Copernicus is the largest crater on the moon

Big Bang 8, textbook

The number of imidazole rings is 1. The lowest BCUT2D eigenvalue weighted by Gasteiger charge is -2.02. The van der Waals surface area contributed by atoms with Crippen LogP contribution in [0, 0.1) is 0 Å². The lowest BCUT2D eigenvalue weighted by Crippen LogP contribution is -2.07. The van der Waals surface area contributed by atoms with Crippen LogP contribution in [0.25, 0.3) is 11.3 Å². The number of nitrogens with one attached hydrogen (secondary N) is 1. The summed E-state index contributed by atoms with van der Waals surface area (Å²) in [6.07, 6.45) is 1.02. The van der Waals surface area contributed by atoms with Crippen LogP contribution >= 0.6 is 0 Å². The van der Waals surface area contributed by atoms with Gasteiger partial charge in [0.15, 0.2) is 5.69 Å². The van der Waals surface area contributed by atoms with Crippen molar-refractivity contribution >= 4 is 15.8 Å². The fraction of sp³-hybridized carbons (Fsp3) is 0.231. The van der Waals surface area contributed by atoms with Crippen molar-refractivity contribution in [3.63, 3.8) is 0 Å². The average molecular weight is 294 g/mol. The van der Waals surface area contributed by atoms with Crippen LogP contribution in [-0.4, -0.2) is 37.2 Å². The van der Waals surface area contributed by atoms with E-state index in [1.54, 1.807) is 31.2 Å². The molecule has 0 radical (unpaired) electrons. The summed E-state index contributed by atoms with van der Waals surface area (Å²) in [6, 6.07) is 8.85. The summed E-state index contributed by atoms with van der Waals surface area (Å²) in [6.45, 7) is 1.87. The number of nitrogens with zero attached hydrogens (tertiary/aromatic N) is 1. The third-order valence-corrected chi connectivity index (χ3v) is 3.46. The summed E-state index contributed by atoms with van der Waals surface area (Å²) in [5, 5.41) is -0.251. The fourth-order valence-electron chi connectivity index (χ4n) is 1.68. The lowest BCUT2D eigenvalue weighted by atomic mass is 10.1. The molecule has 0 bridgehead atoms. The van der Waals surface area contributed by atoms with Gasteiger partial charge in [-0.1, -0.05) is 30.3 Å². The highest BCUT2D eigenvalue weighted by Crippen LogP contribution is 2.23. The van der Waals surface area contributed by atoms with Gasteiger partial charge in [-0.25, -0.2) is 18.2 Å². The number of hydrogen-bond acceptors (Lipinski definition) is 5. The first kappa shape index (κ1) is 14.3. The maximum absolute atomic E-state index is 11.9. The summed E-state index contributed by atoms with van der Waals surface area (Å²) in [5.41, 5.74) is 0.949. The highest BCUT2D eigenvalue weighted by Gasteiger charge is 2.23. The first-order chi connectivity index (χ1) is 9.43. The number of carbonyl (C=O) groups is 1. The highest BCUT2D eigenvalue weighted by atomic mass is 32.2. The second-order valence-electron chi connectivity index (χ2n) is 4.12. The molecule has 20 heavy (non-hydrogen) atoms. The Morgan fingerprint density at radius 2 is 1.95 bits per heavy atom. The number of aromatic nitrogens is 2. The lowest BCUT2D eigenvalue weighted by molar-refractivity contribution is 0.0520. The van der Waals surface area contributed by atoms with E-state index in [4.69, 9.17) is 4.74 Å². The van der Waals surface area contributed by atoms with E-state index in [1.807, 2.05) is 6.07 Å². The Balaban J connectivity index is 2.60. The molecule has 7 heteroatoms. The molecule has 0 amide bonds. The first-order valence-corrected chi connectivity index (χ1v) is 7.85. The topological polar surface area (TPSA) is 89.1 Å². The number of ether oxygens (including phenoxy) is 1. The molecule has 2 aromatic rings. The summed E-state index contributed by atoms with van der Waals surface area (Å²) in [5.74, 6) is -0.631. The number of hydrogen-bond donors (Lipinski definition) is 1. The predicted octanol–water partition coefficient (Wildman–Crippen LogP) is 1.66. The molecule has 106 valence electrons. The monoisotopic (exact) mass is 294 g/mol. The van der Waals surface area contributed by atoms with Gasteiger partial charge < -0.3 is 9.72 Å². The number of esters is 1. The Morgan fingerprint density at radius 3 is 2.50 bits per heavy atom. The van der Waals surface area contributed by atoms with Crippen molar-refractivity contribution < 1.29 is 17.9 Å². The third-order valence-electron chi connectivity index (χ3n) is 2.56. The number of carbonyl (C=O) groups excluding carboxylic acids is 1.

Worldviews before 1905 38 RG 8.1 / G 8.1 Competence Area Theory of Relativity 5 a perfectly normal planet, and the Inquisition was merciless at that time. It was not until the year of his death in 1543 that he had the courage to publish his ideas. Fig. 38.5: The apparent star rotation About half a century later, G ALILEO G ALILEI was one of the most ardent advocates of the heliocentric worldview. He improved the telescope, invented around 1600, and observed the sky. Among other things, he discovered that four moons orbit Jupiter (Fig. 38.6). That didn't fit with the geocentric view of the world, in which all celestial bodies move around the earth. He also discovered that the moon was by no means a perfect sphere. Info: The lunar craters of Galileo Fig. 38.6: The four largest moons of Jupiter are called Galilean moons (F3). Today we know more than 79 moons of Jupiter (as of 2019). These discoveries encouraged Galileo to speak openly about his views. But the Vatican began to act against it. The geocentric view of the world was declared the official church doctrine and the book of Copernicus was added to the index. Before the Inquisition, Galileo had to declare in penitent clothing and on his knees that he had “made a mistake” and that the earth was still in the middle of the universe. His later defiant saying “And it does move!” May never have been used like that, but it is still legendary. Galileo had to spend the last years of his life under house arrest - at that time no honey licking. Nevertheless, the triumphant advance of the heliocentric worldview could no longer be stopped. Because Copernicus set this idea in motion, one speaks of the Copernican Turn (F6). The lunar craters of Galileo In Galileo's time it was still believed that all celestial objects are perfect spheres. This view went back to A RISTOTELES. G ALILEO could however observe through his telescope that the shadow border on the crescent moon was very irregular (Fig. 38.7). From this he correctly concluded that the surface of the moon must be uneven. The view of the perfect spherical shape of all celestial bodies was no longer tenable (F3). Fig. 38.7: Galileo's drawing of the moon (a) and a photo (b). He overestimated the size of the craters - despite the fact that the telescope optics were poor at the time, it was an enormous achievement. i But there was apparently something wrong with the heliocentric view of the world, because the planetary positions did not exactly match the prediction. J OHANNES K EPLER (Chapter 9.3, “Big Bang 5”) evaluated planetary data that astronomers had collected without a telescope for decades before him. And he came to the conclusion that the planets do not move around the sun in circles, as assumed, but in ellipses (Fig. 38.8). He published his first two laws in 1609. This year is considered to be the beginning of modern astronomy. Fig. 38.8: Kepler determined the earth's orbit by aiming for Mars every 687 days, which is then always in the same place (a). He was able to determine the earth's orbit precisely by measuring several times (b). He found the orbit of Mars in a similar way. Fig. 38.9: Trajectories at different launch speeds. Objects at around 8 km / s fall parallel to the surface (Newton's original drawing). For testing purposes only - property of the publisher öbv

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